Imagine being a job seeker and being able to instantly know what skills are needed for the available jobs in a desired city, like Denver, and then to be prompted to take the relevant and accredited course to help you acquire this skill.

Ad Age discussed the value of the move beyond LinkedIn’s plans around “connecting people to opportunity”. It will provide access to Lynda’s data and all that entails; we could well see the ability to serve ads to those who have completed certain courses, or recruiters being notified when they do so.

LinkedIn launches Elevate
LinkedIn has unveiled its latest app, Elevate, which suggests articles to users and allows them to share said stories across LinkedIn and Twitter. Anyone can download the app, but you’ll have to pay to use it. If you do subscribe, expect to see more networks, such as Facebook, added soon. screen-shot-2015-04-13-at-04-13-43

Snapchat’s Coachella filters
Snapchat released a set of time-specific geofilters for Coachella. Each related to a certain artist and was only available while they were on stage. Sadly, there wasn’t one for Shorty Jizzle and the Plumber Cracks.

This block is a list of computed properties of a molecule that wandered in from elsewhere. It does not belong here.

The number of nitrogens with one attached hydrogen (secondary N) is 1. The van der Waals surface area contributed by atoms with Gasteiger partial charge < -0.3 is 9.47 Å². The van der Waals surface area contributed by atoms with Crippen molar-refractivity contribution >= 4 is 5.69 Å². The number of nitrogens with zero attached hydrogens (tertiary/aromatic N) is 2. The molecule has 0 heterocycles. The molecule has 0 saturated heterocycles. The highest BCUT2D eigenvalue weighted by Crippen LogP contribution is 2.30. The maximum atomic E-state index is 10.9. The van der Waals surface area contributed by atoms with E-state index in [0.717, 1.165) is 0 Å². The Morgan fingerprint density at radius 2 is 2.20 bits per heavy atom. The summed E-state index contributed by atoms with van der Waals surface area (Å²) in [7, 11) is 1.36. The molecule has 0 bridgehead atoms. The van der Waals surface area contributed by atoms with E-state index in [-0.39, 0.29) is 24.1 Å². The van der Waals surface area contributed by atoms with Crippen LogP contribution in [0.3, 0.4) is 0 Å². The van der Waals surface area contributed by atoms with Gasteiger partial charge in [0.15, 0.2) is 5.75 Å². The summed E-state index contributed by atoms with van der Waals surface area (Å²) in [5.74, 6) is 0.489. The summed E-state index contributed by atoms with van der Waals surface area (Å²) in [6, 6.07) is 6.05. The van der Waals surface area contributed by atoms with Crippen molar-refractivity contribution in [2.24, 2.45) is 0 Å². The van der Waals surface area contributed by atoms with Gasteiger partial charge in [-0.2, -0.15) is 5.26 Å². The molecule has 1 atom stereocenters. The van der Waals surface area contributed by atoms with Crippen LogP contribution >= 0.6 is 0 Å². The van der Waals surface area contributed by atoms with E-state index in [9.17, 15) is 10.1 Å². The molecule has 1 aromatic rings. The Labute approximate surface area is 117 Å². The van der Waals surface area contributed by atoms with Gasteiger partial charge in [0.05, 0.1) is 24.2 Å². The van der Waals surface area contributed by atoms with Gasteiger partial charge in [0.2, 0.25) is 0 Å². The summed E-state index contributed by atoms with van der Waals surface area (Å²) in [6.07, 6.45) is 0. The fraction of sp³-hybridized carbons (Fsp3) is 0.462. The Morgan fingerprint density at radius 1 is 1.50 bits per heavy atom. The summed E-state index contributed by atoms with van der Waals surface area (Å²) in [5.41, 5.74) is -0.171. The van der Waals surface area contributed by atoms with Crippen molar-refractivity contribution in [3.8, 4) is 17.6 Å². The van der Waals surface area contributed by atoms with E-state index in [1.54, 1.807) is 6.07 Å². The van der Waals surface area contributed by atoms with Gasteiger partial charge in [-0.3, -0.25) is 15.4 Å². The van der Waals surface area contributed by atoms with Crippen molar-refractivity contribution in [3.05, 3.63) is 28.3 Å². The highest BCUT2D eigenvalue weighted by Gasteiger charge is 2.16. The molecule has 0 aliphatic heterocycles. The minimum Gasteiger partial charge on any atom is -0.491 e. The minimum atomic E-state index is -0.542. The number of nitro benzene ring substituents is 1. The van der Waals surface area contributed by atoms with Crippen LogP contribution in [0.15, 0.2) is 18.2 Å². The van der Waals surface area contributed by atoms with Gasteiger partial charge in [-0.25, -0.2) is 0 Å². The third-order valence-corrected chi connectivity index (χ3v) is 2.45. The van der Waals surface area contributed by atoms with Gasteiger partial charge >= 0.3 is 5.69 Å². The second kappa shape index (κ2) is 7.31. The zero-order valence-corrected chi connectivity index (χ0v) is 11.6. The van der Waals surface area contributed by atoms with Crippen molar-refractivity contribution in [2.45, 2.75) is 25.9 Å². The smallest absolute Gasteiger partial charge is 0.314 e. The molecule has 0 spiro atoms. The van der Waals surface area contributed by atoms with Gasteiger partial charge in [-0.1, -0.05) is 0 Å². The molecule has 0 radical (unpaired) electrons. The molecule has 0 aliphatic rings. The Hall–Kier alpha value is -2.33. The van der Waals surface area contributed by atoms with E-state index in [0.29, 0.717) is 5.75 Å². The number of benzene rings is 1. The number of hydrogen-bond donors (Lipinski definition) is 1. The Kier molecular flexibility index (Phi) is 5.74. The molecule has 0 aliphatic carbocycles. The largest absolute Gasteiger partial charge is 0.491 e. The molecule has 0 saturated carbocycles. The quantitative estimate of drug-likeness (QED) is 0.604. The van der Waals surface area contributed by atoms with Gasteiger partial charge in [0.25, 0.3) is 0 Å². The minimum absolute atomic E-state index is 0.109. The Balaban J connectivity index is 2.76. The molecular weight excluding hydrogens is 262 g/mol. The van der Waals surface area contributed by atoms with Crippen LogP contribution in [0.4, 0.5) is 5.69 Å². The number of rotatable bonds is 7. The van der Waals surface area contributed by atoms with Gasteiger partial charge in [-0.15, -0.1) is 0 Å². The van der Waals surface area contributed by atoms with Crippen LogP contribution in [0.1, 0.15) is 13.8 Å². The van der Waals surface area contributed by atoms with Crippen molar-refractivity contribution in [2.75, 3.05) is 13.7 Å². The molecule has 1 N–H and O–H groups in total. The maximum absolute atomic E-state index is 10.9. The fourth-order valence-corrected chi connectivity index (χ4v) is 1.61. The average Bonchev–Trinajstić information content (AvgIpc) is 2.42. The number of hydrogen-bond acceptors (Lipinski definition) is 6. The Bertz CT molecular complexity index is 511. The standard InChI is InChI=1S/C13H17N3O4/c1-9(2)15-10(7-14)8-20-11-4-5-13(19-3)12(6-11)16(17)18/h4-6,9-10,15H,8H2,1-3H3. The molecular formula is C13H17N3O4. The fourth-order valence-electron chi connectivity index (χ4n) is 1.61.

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Brands jump on Instagram’s carousel
A number of brands are using Instagram’s new ‘carousel’ ad feature, which includes four photos and a link. Examples we’ve seen so far: Old Navy has produced a day-in-the-life series, Showtime has highlighted characters from ‘Penny Dreadful’ and Tiffany has juxtaposed a watch with New York architecture.

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Mountain Dew turns fan tweets into ads
Mountain Dew has brought back its popular Baja Blast flavour for a limited period. To promote this, it started posting discreet images of the flavour on its social channels, without making an overt announcement. This led to a fair bit of excitement on Twitter and beyond; the brand is now using celebratory user-generated tweets in its own online ads.

Stuart Weitzman combines Instagram and Facebook ads
Fashion brand Stuart Weitzman has launched a campaign that ties together Instagram and Facebook ads, as users are served videos on the former, followed by product posts on the latter. The promotion also includes the use of cinemagraphs, which, in the words of fashion icon Mugatu, are so hot right now. Boho